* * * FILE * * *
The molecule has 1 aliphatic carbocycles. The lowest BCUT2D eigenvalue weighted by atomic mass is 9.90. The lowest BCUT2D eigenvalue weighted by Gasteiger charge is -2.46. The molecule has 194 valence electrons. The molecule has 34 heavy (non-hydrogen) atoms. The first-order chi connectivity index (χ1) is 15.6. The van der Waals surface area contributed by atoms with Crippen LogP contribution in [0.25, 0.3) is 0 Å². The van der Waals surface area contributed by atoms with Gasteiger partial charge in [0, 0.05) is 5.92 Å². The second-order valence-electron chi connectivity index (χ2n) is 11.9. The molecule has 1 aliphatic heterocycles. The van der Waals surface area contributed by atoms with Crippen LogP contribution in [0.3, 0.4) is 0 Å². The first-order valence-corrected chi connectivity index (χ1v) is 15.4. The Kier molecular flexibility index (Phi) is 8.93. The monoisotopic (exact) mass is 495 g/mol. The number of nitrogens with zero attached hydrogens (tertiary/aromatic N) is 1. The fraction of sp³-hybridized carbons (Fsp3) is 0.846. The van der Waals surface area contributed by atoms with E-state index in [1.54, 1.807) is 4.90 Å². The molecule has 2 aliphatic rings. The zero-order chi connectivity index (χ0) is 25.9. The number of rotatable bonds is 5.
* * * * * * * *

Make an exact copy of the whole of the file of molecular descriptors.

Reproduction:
The molecule has 1 aliphatic carbocycles. The lowest BCUT2D eigenvalue weighted by atomic mass is 9.90. The lowest BCUT2D eigenvalue weighted by Gasteiger charge is -2.46. The molecule has 194 valence electrons. The molecule has 34 heavy (non-hydrogen) atoms. The first-order chi connectivity index (χ1) is 15.6. The van der Waals surface area contributed by atoms with Crippen LogP contribution in [0.25, 0.3) is 0 Å². The van der Waals surface area contributed by atoms with Gasteiger partial charge in [0, 0.05) is 5.92 Å². The second-order valence-electron chi connectivity index (χ2n) is 11.9. The molecule has 1 aliphatic heterocycles. The van der Waals surface area contributed by atoms with Crippen LogP contribution in [0.3, 0.4) is 0 Å². The first-order valence-corrected chi connectivity index (χ1v) is 15.4. The Kier molecular flexibility index (Phi) is 8.93. The monoisotopic (exact) mass is 495 g/mol. The number of nitrogens with zero attached hydrogens (tertiary/aromatic N) is 1. The fraction of sp³-hybridized carbons (Fsp3) is 0.846. The van der Waals surface area contributed by atoms with E-state index in [1.54, 1.807) is 4.90 Å². The molecule has 2 aliphatic rings. The zero-order chi connectivity index (χ0) is 25.9. The number of rotatable bonds is 5.